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Pulse Oximeter Recommendation

Discussion in 'Autonomic, Cardiovascular, and Respiratory' started by JAH, Aug 19, 2013.

  1. Sparrowhawk

    Sparrowhawk Senior Member

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    I am frustrated that I can't "even" sit meditation any more. I feel great when I do it but it costs me too much in energy. So I do meditation lying down at night.

    Back on topic. Since I received the finger pulse meter, I've been interested to see that if I stand still, my pulse slowly climbs from the high 80's into the nineties and then over 100. If I walk around slowly, it drops down into the 80's again. Weird! Now I know why I've been pacing the kitchen in the morning, it "feels" better.
     
  2. JAH

    JAH Senior Member

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    Lying down to standing up. It will jump up somewhere between 50 and 80bmp pretty quick, usually within a minute. Start having problems standing still and upright more than 2 minutes.

    J
     
  3. SOC

    SOC

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    That's classic POTS, I believe. Or some kind of OI. Tell your doc about it and get a referral to an autonomic specialist or cardiologist. Treatment for POTS could make you feel a lot better. :)

    See this article about OI here at PR.
     
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  4. JAH

    JAH Senior Member

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    Seeing a guy tomorrow! Wish me luck...J
     
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  5. SOC

    SOC

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    Good luck! :D Let us know how it goes.
     
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  6. SOC

    SOC

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    I really like that idea -- exercise without raising my HR. I won't be able to afford a Pilates class or gym for a few years, though. :( I'm hoping I can get Dr Rey/Dr Sol to prescribe some rehab exercise with those kinds of limitations, but I don't know if they do that. We'll see.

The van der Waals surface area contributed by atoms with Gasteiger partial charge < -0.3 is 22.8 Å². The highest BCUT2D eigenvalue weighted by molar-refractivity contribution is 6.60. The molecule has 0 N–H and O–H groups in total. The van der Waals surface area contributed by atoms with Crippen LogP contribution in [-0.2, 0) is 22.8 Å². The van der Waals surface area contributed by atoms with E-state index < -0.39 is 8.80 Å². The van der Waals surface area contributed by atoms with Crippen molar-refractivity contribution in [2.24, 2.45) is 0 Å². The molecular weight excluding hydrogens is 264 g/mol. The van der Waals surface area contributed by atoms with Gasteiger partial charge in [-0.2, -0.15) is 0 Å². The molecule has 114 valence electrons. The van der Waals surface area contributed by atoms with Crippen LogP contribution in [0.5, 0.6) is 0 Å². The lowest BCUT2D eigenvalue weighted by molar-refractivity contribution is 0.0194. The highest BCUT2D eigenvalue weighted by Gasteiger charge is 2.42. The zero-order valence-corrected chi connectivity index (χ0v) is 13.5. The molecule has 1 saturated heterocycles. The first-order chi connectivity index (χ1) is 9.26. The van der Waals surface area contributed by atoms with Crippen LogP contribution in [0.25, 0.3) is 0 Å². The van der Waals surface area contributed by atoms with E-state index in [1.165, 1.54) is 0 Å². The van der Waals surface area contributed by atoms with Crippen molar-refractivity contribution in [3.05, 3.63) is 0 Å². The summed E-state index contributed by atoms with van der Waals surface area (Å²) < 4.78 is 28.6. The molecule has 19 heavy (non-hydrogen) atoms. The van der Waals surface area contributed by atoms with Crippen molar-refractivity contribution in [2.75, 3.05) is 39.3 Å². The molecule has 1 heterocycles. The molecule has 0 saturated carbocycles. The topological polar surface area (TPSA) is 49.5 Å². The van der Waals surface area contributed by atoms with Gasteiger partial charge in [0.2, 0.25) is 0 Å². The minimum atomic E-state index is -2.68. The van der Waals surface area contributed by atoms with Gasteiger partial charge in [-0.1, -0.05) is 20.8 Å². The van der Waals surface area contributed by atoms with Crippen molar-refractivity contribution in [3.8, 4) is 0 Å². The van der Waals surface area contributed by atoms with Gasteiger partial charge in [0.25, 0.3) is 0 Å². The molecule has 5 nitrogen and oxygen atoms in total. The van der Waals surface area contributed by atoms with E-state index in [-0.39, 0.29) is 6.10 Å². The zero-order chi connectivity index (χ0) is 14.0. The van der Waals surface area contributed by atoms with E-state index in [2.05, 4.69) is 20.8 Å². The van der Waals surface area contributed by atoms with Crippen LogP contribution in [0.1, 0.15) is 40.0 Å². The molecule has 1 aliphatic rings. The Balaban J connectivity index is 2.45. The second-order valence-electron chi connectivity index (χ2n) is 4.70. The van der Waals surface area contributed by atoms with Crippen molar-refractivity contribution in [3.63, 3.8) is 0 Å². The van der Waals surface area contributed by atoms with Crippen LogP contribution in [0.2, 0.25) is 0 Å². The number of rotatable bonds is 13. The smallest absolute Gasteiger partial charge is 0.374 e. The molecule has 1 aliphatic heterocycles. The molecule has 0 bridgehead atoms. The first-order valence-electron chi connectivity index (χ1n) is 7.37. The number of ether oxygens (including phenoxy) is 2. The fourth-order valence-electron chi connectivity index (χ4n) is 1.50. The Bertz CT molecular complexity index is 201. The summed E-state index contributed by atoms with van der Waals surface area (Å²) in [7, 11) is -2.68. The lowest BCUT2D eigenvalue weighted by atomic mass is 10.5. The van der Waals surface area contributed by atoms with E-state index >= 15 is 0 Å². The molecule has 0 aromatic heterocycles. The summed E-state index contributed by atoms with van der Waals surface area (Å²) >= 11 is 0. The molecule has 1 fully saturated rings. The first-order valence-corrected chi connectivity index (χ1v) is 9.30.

7. SOC

    SOC

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    I was there about a year ago. It's hard to have any kind of life when even showering is major exercise, isn't it?
     
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  8. SOC

    SOC

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    I think that's indicative of some kind of OI, too. The walking around makes your leg muscles pump blood back up into your upper body. If you stand still it pools in your legs and you start to feel weird. I didn't think I had POTS until I tried the Simple Test for OI. It was SO hard to stand absolutely still. I wanted to move, even if it was just to wiggle my toes.

    Might be worth looking into.
     
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  9. beaker

    beaker ME/cfs 1986

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    In going through some bookmarks, I stumbled upon this link I had of oximeter reviews website that I found very helpful.
    Maybe it will be of some help. It looks like they are keeping it updated.
     
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  10. starlite

    starlite

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    I had a ablation for a fib Nov the 8th 2013, however my Dr said I'm still in a fib which I knew would be a possibility.
    I'm n a heart monitor for another week.